Sherpa Loci are a set of points with the same property. Loci can be used to accurately construct lines and shapes. Bearings are three-figure angles measured clockwise from North.

A locus is a path formed by a point which moves according to a rule. The plural is loci.

Okay, we're going to be looking at loci and constructions today. Starting off with basic low chi and then finding the perpendicular from a point off the line. Perpendicular from a point on the line. The perpendicular bisector and bio dissecting an angle. These are all constructions that are done with compass and straight edge.

It says ruler in this diagram, but it's always a straight edge. An actual ruler with measurements is not allowed. It goes back to the ancient Greeks and Euclid's elements. And the ancient Greeks believe very strongly that a straight line and a circle were the two basic components of the universe. And so they wanted to construct everything out of just those two shapes.

So it's got a long and thousands and thousands of your history. The word loca, if you've never heard that before, it comes from the Latin locus meeting position or location. And it's the locus of points, the position where all the points cross. So, for example, if I have a straight line here and I wish to construct the locus of points that are exactly one metre from this line, you might be able to imagine that the locus of points one metre from this line is another parallel line, exactly one metre. Oh, wait, that's just what locus means, the locus of points, the collection of all of the points.

So we're going to be looking at that using a lovely app called Masspad. It's a free online software for you to use mathspad co UK. Highly recommended. Best one that I found. So we're going to jump in and use this Masspad co UK to demonstrate all the propositions today.

Okay, first things first. You have two basic loci or a locust. Singular. Loci is plural. You have two basic loci, one around a point and the other from a straight line.

So if we take the scale as being one metre, I want to construct the locus of points that are all one metre away from this point. In other words, all the points that are one metre away from this central point. How do I do this again? You might sort of figure out that it's a compass that's needed here because we're dealing with a circle with a radius. A circle is defined as the curve where all the points are equidistant from central point.

So we take our compass, we make sure it's unlocked and we match it to that one metre distance. We now lock it. This is what you would do in the classroom.

You then take your compass point onto the central point and you then rotate your compass around this central point. And so now you have constructed the locus of points exactly one metre from that central point. This circle is the locus. So that's you done and you have been successful. That's the locus.

If you wanted to construct, let's say, all the points that are equidistant from this line, AB that's this vertical line here on the left, all the points that are one metre from that line inside of this rectangle. Again, you match your compass, which we've already done. You take it there. In this case, it's not a compass, it would actually be a ruler, because we're not drawing around a point, it's a line. So we take a ruler, we do it to one metre, which in our scale here is about two centimetres on our scale.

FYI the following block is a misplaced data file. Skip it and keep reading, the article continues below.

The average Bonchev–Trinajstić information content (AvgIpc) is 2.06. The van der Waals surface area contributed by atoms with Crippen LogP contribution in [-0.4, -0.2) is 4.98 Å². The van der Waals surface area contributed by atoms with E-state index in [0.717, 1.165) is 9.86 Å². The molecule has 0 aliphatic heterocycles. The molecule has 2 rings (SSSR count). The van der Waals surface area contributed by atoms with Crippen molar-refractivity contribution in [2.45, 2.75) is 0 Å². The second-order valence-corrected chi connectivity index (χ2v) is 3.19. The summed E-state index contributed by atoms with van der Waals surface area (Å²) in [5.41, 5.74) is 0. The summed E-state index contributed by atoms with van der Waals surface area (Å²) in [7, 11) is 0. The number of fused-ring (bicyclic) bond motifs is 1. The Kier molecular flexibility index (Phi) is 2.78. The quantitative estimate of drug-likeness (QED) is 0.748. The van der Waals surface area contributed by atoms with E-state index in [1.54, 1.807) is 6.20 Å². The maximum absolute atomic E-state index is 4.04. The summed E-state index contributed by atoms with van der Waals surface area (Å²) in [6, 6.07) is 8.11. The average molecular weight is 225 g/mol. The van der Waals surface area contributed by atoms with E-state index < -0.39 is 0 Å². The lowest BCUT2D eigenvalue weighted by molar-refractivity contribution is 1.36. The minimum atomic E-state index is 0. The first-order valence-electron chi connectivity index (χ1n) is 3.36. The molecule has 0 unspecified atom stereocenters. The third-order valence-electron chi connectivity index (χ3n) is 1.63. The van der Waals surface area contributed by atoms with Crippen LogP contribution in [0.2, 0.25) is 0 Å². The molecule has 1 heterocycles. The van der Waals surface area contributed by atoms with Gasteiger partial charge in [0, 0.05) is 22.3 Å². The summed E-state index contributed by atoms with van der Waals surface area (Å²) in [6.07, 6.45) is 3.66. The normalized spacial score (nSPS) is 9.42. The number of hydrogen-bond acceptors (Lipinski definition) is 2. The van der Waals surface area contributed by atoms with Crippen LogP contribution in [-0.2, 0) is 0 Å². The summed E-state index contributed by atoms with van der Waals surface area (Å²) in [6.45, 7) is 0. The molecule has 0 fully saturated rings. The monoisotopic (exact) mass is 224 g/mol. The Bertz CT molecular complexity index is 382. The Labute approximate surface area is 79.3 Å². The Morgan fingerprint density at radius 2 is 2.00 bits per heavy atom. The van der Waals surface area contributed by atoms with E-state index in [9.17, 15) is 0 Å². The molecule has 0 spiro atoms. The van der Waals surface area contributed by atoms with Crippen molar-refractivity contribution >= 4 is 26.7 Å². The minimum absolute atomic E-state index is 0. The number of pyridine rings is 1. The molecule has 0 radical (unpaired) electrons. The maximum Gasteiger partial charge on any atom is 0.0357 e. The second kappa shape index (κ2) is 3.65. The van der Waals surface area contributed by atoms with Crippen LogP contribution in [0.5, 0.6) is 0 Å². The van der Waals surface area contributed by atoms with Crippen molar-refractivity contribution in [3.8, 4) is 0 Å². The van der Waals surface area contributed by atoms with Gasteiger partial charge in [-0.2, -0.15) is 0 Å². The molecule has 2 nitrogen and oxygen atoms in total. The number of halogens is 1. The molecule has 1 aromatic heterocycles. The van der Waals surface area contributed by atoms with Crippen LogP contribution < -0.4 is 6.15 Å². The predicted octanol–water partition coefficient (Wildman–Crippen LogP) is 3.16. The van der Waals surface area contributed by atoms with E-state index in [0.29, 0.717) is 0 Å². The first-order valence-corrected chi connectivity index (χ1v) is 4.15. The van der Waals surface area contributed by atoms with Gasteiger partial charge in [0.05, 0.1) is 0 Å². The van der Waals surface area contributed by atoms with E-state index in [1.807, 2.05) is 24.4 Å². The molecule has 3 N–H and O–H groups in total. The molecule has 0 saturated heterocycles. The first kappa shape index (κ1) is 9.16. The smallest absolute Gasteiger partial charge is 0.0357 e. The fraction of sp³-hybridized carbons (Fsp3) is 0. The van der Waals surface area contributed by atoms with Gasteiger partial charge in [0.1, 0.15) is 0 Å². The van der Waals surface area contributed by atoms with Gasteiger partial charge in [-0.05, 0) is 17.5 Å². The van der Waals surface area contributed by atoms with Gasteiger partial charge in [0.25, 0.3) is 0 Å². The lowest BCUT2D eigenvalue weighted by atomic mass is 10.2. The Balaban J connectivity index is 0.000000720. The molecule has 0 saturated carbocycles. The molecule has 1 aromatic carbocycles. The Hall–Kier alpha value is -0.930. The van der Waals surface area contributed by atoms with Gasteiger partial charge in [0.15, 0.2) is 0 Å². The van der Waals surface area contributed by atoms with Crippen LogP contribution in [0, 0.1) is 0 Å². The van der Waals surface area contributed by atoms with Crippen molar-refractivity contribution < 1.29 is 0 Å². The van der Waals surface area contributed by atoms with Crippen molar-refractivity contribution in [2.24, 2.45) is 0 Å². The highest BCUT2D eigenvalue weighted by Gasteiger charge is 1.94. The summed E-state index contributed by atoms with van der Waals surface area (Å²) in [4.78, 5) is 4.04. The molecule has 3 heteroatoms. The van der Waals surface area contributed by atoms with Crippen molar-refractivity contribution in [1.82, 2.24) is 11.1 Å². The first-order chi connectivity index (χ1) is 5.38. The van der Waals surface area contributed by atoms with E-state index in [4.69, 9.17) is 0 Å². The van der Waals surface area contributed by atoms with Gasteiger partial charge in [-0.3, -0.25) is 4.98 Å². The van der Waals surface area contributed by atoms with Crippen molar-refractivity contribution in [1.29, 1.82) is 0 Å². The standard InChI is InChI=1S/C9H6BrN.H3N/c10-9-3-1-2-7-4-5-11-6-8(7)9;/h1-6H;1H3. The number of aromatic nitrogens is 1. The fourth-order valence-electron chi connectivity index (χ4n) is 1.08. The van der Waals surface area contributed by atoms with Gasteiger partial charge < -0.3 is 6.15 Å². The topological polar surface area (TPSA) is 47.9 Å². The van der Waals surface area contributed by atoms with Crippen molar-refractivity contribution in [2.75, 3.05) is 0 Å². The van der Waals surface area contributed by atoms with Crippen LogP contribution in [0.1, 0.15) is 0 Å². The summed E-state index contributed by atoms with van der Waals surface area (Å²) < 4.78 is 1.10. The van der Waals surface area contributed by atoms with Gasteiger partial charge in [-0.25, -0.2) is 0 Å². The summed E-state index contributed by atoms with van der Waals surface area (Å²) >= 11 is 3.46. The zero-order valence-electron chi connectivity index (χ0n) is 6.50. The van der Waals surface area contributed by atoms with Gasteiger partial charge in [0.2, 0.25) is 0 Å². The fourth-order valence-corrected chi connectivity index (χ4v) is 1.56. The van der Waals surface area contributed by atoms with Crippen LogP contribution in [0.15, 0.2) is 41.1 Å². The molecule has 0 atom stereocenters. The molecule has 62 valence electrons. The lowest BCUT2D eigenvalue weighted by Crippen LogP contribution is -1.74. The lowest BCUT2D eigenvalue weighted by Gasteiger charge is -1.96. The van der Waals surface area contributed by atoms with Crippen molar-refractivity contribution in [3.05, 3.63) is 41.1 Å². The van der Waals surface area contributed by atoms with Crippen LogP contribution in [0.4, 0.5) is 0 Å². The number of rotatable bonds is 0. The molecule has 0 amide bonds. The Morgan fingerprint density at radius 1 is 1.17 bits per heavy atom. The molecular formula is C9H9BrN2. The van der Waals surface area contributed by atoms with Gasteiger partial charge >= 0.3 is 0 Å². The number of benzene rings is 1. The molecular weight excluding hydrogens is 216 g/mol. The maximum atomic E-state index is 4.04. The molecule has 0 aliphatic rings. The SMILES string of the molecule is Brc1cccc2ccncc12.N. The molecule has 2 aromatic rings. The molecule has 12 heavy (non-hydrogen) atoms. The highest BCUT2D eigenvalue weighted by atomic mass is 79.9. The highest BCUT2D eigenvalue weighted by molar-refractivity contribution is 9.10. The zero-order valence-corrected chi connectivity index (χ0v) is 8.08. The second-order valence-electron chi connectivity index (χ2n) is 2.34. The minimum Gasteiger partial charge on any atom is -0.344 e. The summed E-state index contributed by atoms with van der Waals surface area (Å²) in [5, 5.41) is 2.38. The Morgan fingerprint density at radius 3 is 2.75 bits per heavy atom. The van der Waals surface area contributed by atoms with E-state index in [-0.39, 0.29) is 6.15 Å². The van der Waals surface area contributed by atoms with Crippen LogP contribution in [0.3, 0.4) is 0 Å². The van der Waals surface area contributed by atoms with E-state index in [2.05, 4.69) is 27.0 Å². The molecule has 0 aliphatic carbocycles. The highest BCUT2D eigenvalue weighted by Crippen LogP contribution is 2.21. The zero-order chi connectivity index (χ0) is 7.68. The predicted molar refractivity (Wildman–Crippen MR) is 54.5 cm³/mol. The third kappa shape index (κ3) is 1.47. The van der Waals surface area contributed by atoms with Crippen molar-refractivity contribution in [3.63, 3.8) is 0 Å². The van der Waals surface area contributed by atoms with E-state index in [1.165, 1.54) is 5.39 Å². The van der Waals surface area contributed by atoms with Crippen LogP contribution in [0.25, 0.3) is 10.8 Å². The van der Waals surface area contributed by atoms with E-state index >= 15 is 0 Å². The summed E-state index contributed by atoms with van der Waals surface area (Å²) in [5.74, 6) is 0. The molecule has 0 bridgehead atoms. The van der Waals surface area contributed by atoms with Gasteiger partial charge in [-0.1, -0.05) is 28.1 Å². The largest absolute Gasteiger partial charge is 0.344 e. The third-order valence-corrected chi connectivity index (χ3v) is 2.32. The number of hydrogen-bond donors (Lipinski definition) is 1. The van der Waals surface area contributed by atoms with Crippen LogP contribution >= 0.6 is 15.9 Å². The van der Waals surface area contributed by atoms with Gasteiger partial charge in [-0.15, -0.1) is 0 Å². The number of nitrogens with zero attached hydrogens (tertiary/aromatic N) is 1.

But we do it to about there.

You get the idea. So you would be doing a straight line around about one metre distance. And so this would be your locus. If this is exactly one metre, this would be your locus here. It'd be a straight line up and down, parallel to this line.

And that's the basics of loci. It's either around a point or it's from a straight line, in which case it would be a straight line. You will get some more complicated questions, but those are the essential basics. So let's have a look at one question and see how we go with that.

Okay, in this question, a stadium is going to be built and between town A and B, the stadium must be no more than ten kilometres from town A and no more than eight kilometres from town B. And one centimetre represents two kilometres. We've got B and A, and we know that the stadium is going to be built somewhere in the region. That is within ten kilometres of A and within eight kilometres of B. So how do we do this?

Well, going back to our masspad co UK at again, we see here if this is town A and this is town B, we needed to construct a region, a locus around A, whereby all of the points were ten kilometres or less. And let's say we've done that with our ruler. We now rotate around here and we get a region around A where every point within this region is less than ten kilometres from A. I really should have joined A and B with a line here. And now we do the same thing with B.

We adjust our compass and we reduce it now to eight kilometres using the scale from the question. And now we do the same thing. We construct around B the locus of points around B. And in this intersection region here, these are all the points where you are within ten kilometres of A and within eight kilometres of B. So within this region and this region only, that is the location where the town could be built.

So this is just an example of a construction loci construction question that you might see in an exam.

Moving on from loci now to more particular Euclidean constructions, we are first of all going to construct the perpendicular that goes from this point that's off the line to the line. And essentially, these are all done the same way. You start off with your point and what you're going to construct is two circular ticks that are equidistant from each other on this line. And then all these examples. Basically, we're using this same principle.

And then that allows you to form some other ticks other way. And then you get your perpendicular. You'll see how that works? You must show your marking the marks from your circle. In the question, the phrase that is often used is no arcs.